The Fresh Loaf

News & Information for Amateur Bakers and Artisan Bread Enthusiasts

Put two 1/4 thickness Solid Concrete Blocks in the gas oven and WOW! Much more even cooking.

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Nick Sorenson's picture
Nick Sorenson

Put two 1/4 thickness Solid Concrete Blocks in the gas oven and WOW! Much more even cooking.

This isn't FDA approved so proceed with caution if you try this but it worked for me! I was trying to find a way to give my cheap gas oven a little more even/radiant heating so I picked up a pair of 1/4 thickness (about 1.5" thick with the usual dimensions in other directions) concrete blocks from Walmart's garden dept. I popped these in the oven (wrapped in foil to protect the oven and the bricks) and fired it up... they are almost a perfect fit! So far I've had them in there for about a week or two and I like the results. It adds about 10-15 minutes to the preheat but it's a very even cooking now. I've made several bread loafs and a DiGorino pizza. Everything I've put in there has turned out great. The crust in the store bought pizza REALLY stood out. It was fluffy and soft and it was actually done very evenly. We all thought WOW! for the first time about a DiGorino pizza. Usually we make fun of their slogan (the whole delivery thing) when we eat one of those. This time it really was a great pizza. I was surprised.

 

While I was at it I also added a Steam "feature" and it's also worked great. I added a big canned tomatoes can (28 oz approx) with the label and glue removed (important) and with a tiny hole punched from a drywall screw head (Drill bit holes were too big I thought) and this filled 3/4 with water and place in at the end of the preheat gives a nice steamy oven for the first half of a bread (or pizza baking). It's really worked great! And it's adjustable by the size of the hole.

Mebake's picture
Mebake

Nice, Nick! looks like you had the perfect setup for you home oven!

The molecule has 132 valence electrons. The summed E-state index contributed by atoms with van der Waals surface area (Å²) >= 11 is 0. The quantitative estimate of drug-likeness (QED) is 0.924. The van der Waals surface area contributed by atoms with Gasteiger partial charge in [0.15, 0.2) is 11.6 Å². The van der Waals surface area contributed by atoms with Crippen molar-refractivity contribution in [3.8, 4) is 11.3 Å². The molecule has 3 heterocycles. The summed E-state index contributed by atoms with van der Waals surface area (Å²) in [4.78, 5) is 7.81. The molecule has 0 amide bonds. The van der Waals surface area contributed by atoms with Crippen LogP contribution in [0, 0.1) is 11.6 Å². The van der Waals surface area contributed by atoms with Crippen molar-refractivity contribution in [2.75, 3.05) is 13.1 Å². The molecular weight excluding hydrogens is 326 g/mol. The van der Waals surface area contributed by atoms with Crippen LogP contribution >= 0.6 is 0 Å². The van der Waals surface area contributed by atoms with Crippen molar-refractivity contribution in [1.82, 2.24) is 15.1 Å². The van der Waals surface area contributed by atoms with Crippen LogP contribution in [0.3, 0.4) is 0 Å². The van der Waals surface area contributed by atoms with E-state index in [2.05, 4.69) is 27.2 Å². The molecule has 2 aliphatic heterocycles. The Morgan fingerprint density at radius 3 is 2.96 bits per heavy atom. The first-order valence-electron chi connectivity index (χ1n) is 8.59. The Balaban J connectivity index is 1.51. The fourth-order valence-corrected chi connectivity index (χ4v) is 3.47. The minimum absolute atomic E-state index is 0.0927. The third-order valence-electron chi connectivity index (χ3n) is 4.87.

Is Concrete heat resilient? doesn't it split or crack after several heatups?

interesting steaming method. where does the water in the drilled can seep out to? oven floor?

Nick Sorenson's picture
Nick Sorenson

The drip/small stream goes right to the concrete blocks which stay damp on the surface for a little bit after the can runs dry. I looked underneath the oven (firebox) to see if any dripped out and there was none. Also, with the small hole punched there's no puddling. It all absorbs into the concrete block and is gone about 5 minutes after the can runs dry.

 

As far as concrete being heat resiliant, we'll see. So far no trouble with cracks after 15 - 20 cycles.

Toad.de.b's picture
Toad.de.b

...you've come up with.  It probably won't generate as much steam as other methods posted here, but is appealing to me for loaf pan baking where beaucoup steam isn't necessary or desireable.  I'll try your method tonight, with a cast iron pan resting on the oven floor under the drip:  I've found that excess water on the floor of my (wall) oven finds its way into the cabinet beneath -- not good.  And the cast iron pan will provide a heat mass as well -- can never have too much of that.

Thanks!

Tom

 

Nick Sorenson's picture
Nick Sorenson

It's easy to use and cheap enough (basically trash), it's also nice that if more steam is needed, it's easy to do 2 or more cans. The pre-heated blocks really produce the steam well and any excess absorbs nicely.

I like it because it's almost like having the steam on a timer. I found a drywall screw point's hole (punched to just a little bigger than the point of the head) is about right for me. Most drill bits start at 1/16" which is probably a little too big of a hole.

Nick Sorenson's picture
Nick Sorenson

I figured I'd update this, the blocks are still in there and still have no cracks or evidence of fatiging whatsoever. I have taken a bit of a break from keeping up my starter (in the fridge a few months now). But time to get back at it again.